The row threatened to overshadow the start of five days of debate in parliament on May's Brexit deal ahead of a crucial vote on December 11, when lawmakers will be asked to approve it. Opposition parties say they will vote against it, as do dozens of lawmakers from May's Conservatives.
"I'm focusing on ... getting that vote and getting the vote over the line", she said.
Attorney General Geoffrey Cox will also reveal to MPs highly-anticipated legal advice on the Brexit backstop.
The row came after Theresa May told Tory MPs to "hold their nerve" and back her Brexit deal, insisting she would still have a job in two weeks' time as she faces a crunch December 11 Commons vote on her EU Withdrawal Agreement.
She said she had spoken with Japanese investors in the United Kingdom, adding: "One of the key messages they have given is about the importance of being able to maintain a good trade relationship with the European Union when we have left".
With the odds looking stacked against her, May is touring the country and media studios to try to win over critics including both eurosceptics and europhiles who say the deal will leave Britain a diminished state, still linked economically to the European Union but no longer with a say over the rules.
"That's what the deal that has been negotiated delivers".
The government says that if May's deal is voted down there is a risk Britain will exit the European Union with no agreement at all, with serious potential economic consequences.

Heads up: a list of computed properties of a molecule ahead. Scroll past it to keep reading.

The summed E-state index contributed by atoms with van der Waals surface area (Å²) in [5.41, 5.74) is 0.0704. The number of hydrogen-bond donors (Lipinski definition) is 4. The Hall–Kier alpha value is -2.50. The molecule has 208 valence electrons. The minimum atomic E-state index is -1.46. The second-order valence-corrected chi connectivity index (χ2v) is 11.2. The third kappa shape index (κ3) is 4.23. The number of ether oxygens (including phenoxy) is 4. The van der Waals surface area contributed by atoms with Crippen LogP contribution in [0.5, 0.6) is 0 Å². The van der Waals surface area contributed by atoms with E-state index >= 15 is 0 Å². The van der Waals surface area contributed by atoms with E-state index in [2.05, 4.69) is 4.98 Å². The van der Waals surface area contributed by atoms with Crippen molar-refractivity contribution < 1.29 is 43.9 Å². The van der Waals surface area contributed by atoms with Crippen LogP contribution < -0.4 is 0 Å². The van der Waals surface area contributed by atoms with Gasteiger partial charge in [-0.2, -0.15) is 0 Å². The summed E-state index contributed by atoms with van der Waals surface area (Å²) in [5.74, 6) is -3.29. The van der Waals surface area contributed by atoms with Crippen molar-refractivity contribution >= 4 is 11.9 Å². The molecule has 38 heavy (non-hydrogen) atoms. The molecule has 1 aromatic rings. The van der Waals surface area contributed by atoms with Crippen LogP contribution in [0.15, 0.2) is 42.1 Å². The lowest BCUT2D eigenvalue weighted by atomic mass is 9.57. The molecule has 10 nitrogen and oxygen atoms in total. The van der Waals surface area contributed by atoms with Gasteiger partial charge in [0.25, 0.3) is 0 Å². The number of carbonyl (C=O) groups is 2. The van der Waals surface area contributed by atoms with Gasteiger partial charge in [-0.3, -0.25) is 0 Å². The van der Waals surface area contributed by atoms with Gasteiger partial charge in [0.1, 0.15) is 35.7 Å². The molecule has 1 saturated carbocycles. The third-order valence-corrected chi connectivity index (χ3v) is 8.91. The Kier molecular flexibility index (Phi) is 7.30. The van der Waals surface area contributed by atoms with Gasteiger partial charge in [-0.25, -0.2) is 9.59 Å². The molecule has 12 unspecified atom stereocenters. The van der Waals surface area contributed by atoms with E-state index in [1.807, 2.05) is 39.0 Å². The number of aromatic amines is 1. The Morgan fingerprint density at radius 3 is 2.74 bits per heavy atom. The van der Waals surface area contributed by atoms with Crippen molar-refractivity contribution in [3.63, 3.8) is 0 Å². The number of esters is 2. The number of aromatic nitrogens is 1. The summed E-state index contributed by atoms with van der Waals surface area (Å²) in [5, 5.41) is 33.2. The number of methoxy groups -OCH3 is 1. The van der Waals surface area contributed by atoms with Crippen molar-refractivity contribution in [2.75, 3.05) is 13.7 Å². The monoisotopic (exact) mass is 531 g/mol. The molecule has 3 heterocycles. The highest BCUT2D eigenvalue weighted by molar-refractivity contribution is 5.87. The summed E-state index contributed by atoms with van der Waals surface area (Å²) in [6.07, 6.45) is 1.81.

In a letter to the prime minister, Oliver Robbins said the backstop, intended to prevent the return of a hard border with the Republic, would mean the imposition of regulatory checks between the North and the rest of the United Kingdom, according to The Daily Telegraph.
"That is the message we have consistently given since the bad murder of Jamal Khashoggi and it is a message we will continue to give".
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"When you take all these red lines into account, it's simply impossible to come up with something different than we have now, the deal on the table", he told The Associated Press on the sidelines of a United Nations climate conference in Poland. This would be a collision course between the government and parliament, ' he told Sky News.
MPs across Parliament have angrily accused ministers of ignoring the will of the House after they said only that they would release a "full reasoned political statement" on the legal position.
The government said after the vote that it would now publish the full advice.
"Although I accept the long-standing convention that Cabinet legal advice should be kept confidential, it's well-established that in exceptional circumstances that convention does not apply". Opposition parties suspect it will only offer a summary of that advice.
House of Commons Speaker John Bercow agreed late Monday there was an "arguable case" that contempt had been committed.
Around 100 anti-Brexit campaigners turned out for a demonstration near Downing Street on the eve of the start of the parliamentary debate on the Brexit deal.
Lawmakers can send the issue to a committee with the power to sanction ministers.
Earlier, Mrs May's chief Brexit adviser told MPs the border backstop was a "slightly uncomfortable necessity" for both the United Kingdom and the European Union.
"I make no bones about it - I would have preferred to have seen a unilateral right of termination in this backstop", he told MPs.
"What is being presented to the public as a sensible compromise Brexit deal, a 52/48 Brexit as some call it, will not bring closure or heal the divisions of Brexit", he said.